Weather: Chilly, with a chance of rain all day. High around 50.
Alternate-side parking: Suspended through Tuesday. Meters are in effect.
Some upstate businesses might reopen after May 15.
Gov. Andrew M. Cuomo said on Sunday that construction and manufacturing businesses in upstate regions that were spared the worst of the coronavirus outbreak might be able to reopen after May 15, when his executive order shutting down New York is set to expire.
The reopening of those businesses, with certain precautions left in place, would constitute a first phase of reopening, he said.
In a second phase, businesses would reopen based on an assessment of how essential they were to the populace and how much risk was involved in reopening them.
Governor Cuomo said that 367 more people in New York had been killed by the virus. The last time fewer than 375 deaths were reported in a single day in the state was on March 31, when the single-day toll was 332.
In total, 16,966 people in New York have been killed by the virus.
Gov. Philip D. Murphy of New Jersey said on Twitter that 75 more people had died in his state, a steep drop from the 249 deaths announced the previous day and the lowest single-day toll in New Jersey since April 5. The state has now lost 5,938 people to the virus.
[Coronavirus in New York: A map and the case count.]
De Blasio announces groups to guide N.Y.C.’s reopening.
Mayor Bill de Blasio on Sunday announced that a number of groups — advisory councils, task forces and a commission — would form to help imagine New York City’s future after the coronavirus outbreak.
“All sorts of basic questions have to be answered to determine what’s our ideal,” the mayor said, “but also, practically, what can we get done at any given moment.”
Advisory councils, divided by industry and sector, will begin to meet in early May, he said. The councils will help shape rules to guide the economy as it slowly reopens.
What we’re reading
The farmer who sent Governor Cuomo an N95 mask said he found the governor’s address “on the internet.” [Gothamist]
An incumbent lawmaker’s paperwork was incomplete. Now, her opponent, a doorman from the Upper East Side, may become a legislator. [New York Post]
A Times virtual event: ‘A Tale of Two States’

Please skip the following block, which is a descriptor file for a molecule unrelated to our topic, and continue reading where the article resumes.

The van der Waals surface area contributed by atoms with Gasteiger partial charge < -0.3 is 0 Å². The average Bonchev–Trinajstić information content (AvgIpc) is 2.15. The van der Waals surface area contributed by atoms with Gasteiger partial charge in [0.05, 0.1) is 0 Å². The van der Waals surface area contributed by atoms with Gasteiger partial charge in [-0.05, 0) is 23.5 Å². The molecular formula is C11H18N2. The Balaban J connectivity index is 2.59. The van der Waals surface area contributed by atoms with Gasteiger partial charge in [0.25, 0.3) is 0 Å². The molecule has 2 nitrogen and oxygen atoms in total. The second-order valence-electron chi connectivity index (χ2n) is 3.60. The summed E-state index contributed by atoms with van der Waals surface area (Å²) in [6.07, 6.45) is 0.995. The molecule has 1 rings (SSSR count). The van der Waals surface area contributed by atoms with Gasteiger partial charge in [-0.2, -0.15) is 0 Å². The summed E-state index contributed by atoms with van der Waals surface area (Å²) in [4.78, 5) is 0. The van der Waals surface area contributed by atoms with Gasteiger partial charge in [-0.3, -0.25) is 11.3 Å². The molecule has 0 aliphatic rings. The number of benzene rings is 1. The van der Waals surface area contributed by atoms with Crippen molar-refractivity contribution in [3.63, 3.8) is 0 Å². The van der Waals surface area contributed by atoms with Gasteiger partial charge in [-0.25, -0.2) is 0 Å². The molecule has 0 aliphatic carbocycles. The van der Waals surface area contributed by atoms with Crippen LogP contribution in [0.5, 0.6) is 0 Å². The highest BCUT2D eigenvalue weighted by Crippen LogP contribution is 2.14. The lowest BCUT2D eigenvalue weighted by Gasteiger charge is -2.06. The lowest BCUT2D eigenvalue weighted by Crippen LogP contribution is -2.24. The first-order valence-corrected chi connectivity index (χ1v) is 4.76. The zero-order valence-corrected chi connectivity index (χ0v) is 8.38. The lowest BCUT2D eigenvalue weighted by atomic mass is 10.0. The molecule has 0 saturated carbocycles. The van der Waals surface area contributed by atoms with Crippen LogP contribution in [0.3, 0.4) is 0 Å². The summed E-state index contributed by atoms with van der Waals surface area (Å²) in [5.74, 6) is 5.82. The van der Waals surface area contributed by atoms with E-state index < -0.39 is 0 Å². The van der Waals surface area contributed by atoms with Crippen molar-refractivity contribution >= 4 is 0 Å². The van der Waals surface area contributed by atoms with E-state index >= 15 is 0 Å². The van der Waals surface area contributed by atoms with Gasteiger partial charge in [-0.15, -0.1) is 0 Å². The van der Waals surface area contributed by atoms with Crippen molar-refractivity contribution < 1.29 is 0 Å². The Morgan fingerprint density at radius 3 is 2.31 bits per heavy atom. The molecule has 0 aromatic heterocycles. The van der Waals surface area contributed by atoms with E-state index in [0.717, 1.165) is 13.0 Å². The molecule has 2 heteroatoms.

At the beginning of the public health crisis, all eyes were on the West Coast, where the coronavirus hit first. But California, the most populous state in the country, has a fraction of the deaths that New York does. What happened?
Join Thomas Fuller, The Times’s San Francisco bureau chief, and Jesse McKinley, the Albany bureau chief, for an audio call on Monday at 4 p.m. for a discussion on the reasons for California’s relative success and New York’s struggles.
And finally: Out of flour? Try the wine bar
The Coming Pandemic Documentary
Elspeth Velten writes:
Where there was once a collection of plants and a dart board above the wooden counter at Glou + Glick, a wine bar in Prospect Lefferts Gardens, Brooklyn, there is now a shiny new shelf stocked with pancake mix, kosher salt, tomato paste and hand soap.
The items are for sale.
Glou + Glick is not alone. Many restaurants in Brooklyn, most of which have ended full-menu takeout service, are continuing to order raw ingredients and pantry items from their suppliers to resell them to local residents.
It is a pandemic pivot that makes sense when grocery stores have long lines and dwindling selections.
“I saw firsthand the experience of needing one staple, waiting in line, and then they don’t have the hand soap, they’re out of yeast and flour, they don’t have any eggs,” said Jef Diesel, the owner of Glou + Glick. So, Mr. Diesel has continued to buy many of these staples wholesale, even though his business is otherwise offering only baked goods, a few prepared food items and wine.
And Colonia Verde, a Latin American restaurant in Fort Greene, is delivering orders of frozen pão de queijo, a Brazilian cheese bread, as well as raw steaks, salsas and rice. The evidence of its customers’ creativity is showing up on social media. “Every single night, people are posting on their Instagram stories all of the things that they’re doing in their kitchen,” said Felipe Donnelly, a co-owner and the chef at Colonia Verde. “It’s a real treat to see.”
Some restaurants have reported seeing an uptick in new customers who are interested only in the groceries.
It was the 1970s, and I had recently moved to the area now known as Dumbo from the West Coast. I had a new pair of pants that needed altering, and I found a tailor in a basement shop in Brooklyn Heights.
A bell rang as I opened the door and entered the shop. The tailor, an older man, was doing something behind the counter. He continued to stand with his back to me while I awaited his attention.
Finally, after a minute or two that seemed much longer, he spoke without turning to face me.
“What do you want?”
I held up the pants.
“I need to have these pants taken in,” I said.
He swiveled slightly and glanced quickly at the waist of the pants and then at my waist. Without making eye contact, he swiveled back away.
“No you don’t,” he said.
— Don Merkt
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